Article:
Jodie Comer’s West End stage debut is a baptism of fire by any standards. A one-woman play about a lawyer who specialises in defending men accused of sexual assault, until she is assaulted herself, it demands frenetic, non-stop physical and emotional engagement from its lead.
Comer delivers. She roars through Suzie Miller’s script. The play roars, too, sometimes too loudly in its polemic, but Comer works overtime to elevate these moments.
Directed by Justin Martin, Comer’s Tessa Ensler is a ruthlessly competitive young barrister with a sly wit. A state-educated bright spark who survives the gladiatorial contests of Cambridge law school, she is a very different woman before she finds herself on the other side of the witness stand as a rape victim.
There is a touch of Killing Eve’s Villanelle in Comer’s darkly comic – almost camp – performance in the opening scene, which finds her shooting down a witness in court and describing it in the style of a saloon-bar showdown. Her character treats the law as a bloodsport and justifies tearing down the testimonies of women who claim assault by citing the legitimacy of “legal truth” (whatever can be proved beyond doubt) above actual truth.
Comer has a lot to carry, playing every character, and is even tasked with moving tables around in a production whose stagecraft is filled with oddities, though its has a strong central set (design by Miriam Buether): a barrister’s chambers that is all leather chairs and oak tables, with floor-to-ceiling case files. It becomes stripped down to blackness as it progresses, with chairs tipped over and pelting rain. A musical heartbeat effectively accompanies tense moments (sound design by Ben and Max Ringham) but other compositions (by Rebecca Lucy Taylor AKA Self Esteem) conjure the ambient electronic sounds of an Ibiza beach bar, while the lighting design (by Natasha Chivers) is full of manic flashes.
Comer is in almost constant motion, and we wait for her energy to falter but at no point does it sag. Though entirely different in subject matter, her performance matches that of Rafe Spall’s in the monologue Death of England.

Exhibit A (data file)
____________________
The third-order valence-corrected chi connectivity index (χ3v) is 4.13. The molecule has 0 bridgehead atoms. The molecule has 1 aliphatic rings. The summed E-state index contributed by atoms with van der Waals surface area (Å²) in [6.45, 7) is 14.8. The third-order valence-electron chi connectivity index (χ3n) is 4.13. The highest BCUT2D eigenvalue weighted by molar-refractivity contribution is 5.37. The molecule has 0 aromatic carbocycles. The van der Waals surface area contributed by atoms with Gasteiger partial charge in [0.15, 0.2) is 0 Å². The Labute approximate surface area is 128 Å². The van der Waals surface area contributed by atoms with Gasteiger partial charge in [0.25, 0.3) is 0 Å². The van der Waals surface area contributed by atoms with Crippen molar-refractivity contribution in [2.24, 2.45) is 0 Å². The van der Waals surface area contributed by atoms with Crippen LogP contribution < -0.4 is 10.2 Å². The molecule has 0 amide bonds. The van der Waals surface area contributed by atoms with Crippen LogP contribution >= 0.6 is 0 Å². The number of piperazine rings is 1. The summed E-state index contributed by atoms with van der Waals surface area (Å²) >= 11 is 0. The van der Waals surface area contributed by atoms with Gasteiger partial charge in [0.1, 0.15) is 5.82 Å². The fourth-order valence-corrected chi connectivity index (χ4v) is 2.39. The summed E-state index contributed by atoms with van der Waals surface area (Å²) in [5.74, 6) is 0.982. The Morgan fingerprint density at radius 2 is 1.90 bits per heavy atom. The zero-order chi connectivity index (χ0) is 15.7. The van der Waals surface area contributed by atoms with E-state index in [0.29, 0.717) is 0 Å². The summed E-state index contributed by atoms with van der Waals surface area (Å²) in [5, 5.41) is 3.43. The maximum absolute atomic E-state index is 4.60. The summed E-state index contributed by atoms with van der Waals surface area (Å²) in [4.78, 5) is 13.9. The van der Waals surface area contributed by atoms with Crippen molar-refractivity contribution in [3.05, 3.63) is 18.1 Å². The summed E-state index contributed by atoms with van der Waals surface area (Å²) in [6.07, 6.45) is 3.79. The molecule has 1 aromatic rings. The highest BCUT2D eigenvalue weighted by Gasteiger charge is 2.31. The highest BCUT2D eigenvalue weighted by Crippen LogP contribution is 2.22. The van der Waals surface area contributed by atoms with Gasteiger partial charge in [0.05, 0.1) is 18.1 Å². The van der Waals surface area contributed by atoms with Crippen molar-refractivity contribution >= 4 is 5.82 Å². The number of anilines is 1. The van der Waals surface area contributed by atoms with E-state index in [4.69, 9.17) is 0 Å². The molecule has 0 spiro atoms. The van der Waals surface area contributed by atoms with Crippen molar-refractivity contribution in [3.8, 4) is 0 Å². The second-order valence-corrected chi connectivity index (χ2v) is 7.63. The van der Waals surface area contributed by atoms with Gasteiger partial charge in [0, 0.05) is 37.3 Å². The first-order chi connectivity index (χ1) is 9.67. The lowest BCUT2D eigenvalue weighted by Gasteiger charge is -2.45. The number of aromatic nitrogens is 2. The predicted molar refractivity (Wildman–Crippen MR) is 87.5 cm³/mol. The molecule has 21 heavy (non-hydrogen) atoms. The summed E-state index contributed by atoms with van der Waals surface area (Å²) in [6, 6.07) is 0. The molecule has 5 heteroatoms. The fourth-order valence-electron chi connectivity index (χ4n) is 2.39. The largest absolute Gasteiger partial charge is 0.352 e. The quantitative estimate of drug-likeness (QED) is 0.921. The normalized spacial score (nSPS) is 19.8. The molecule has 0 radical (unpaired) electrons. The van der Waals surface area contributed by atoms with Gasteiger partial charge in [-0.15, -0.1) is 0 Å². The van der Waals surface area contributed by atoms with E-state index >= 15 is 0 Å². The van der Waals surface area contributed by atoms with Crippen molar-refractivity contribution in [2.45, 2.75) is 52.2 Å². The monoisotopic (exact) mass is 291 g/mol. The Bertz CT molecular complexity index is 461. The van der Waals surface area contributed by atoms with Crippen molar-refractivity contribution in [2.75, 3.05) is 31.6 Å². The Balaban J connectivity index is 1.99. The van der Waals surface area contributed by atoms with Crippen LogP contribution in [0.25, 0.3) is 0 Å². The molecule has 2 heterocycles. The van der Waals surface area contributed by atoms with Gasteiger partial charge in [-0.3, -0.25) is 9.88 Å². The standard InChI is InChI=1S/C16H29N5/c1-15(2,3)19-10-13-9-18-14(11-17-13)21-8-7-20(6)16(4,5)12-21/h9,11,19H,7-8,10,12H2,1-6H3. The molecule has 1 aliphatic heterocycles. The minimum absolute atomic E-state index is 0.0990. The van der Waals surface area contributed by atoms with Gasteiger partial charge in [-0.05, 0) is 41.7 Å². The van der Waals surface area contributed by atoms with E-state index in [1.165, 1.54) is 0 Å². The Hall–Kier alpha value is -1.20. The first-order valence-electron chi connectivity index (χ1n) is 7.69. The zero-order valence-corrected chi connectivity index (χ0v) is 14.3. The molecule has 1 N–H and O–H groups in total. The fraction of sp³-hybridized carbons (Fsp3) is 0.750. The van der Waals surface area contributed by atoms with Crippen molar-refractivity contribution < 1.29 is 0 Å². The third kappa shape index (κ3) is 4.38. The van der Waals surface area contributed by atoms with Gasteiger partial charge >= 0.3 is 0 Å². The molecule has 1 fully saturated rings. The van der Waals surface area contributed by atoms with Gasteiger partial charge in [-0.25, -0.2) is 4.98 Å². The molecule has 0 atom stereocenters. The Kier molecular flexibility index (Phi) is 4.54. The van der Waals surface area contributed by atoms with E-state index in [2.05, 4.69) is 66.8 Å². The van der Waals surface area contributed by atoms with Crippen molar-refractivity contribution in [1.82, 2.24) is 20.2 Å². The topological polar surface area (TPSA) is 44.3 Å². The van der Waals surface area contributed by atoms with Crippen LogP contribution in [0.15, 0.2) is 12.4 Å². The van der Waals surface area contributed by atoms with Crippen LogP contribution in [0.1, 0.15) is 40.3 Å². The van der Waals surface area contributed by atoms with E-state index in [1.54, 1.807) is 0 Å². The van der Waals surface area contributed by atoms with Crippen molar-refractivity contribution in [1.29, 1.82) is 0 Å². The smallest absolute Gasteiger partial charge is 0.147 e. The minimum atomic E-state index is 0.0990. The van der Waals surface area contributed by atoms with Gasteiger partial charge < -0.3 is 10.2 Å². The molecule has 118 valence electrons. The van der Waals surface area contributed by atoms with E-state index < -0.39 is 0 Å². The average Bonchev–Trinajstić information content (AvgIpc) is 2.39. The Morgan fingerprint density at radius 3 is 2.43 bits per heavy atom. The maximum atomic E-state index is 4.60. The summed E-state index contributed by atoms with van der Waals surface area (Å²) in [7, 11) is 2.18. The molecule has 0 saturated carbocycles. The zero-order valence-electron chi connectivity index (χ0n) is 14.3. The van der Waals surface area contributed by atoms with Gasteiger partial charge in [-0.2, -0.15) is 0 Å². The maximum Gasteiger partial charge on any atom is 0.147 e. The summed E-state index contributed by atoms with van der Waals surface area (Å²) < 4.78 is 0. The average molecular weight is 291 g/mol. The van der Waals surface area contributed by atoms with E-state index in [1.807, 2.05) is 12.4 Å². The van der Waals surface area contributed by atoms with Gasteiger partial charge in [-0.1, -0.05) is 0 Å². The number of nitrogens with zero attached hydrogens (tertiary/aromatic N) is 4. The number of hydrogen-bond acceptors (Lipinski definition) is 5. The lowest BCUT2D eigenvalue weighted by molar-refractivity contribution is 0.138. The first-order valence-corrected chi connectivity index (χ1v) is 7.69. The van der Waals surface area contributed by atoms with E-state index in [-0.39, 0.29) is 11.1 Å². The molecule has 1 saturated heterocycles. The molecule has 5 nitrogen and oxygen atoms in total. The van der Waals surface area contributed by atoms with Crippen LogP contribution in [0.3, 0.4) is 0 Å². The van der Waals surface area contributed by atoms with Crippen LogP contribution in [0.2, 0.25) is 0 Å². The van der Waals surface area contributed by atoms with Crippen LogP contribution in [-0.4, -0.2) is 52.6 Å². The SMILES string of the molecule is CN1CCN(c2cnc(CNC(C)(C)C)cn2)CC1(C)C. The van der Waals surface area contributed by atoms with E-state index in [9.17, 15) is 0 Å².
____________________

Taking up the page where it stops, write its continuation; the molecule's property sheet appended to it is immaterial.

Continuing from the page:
She swaggers, too, like a female version of David Mamet’s adrenalised men, jumping up on a table to enact a scene at court, sliding out of her wig and suit into a slinky dress, throwing a packet of half-eaten crisps at the audience and swivelling in a chair as she speaks of having office sex.
She masterfully manages the dramatic shift to the assault, holding us rapt and horrified, though Tessa’s decision to take to the witness stand herself is not entirely convincing, story-wise, for a woman who knows that “the law on sexual assault spins on the wrong axis” and that women are so often doomed to lose. The professional strategist and cynic of the start seems too far removed from the believer in true justice she later becomes.
Comer’s performance compensates for the clompy-footed parts of Miller’s script, which falls into a loudly lecturing tone at the end. But Prima Facie’s final messages are urgent in highlighting who our laws fail to protect. If they are delivered in hammer blows, there is power in hearing them spoken on a West End stage, and Comer manages to infuse breath-taking emotional drama in every last word.
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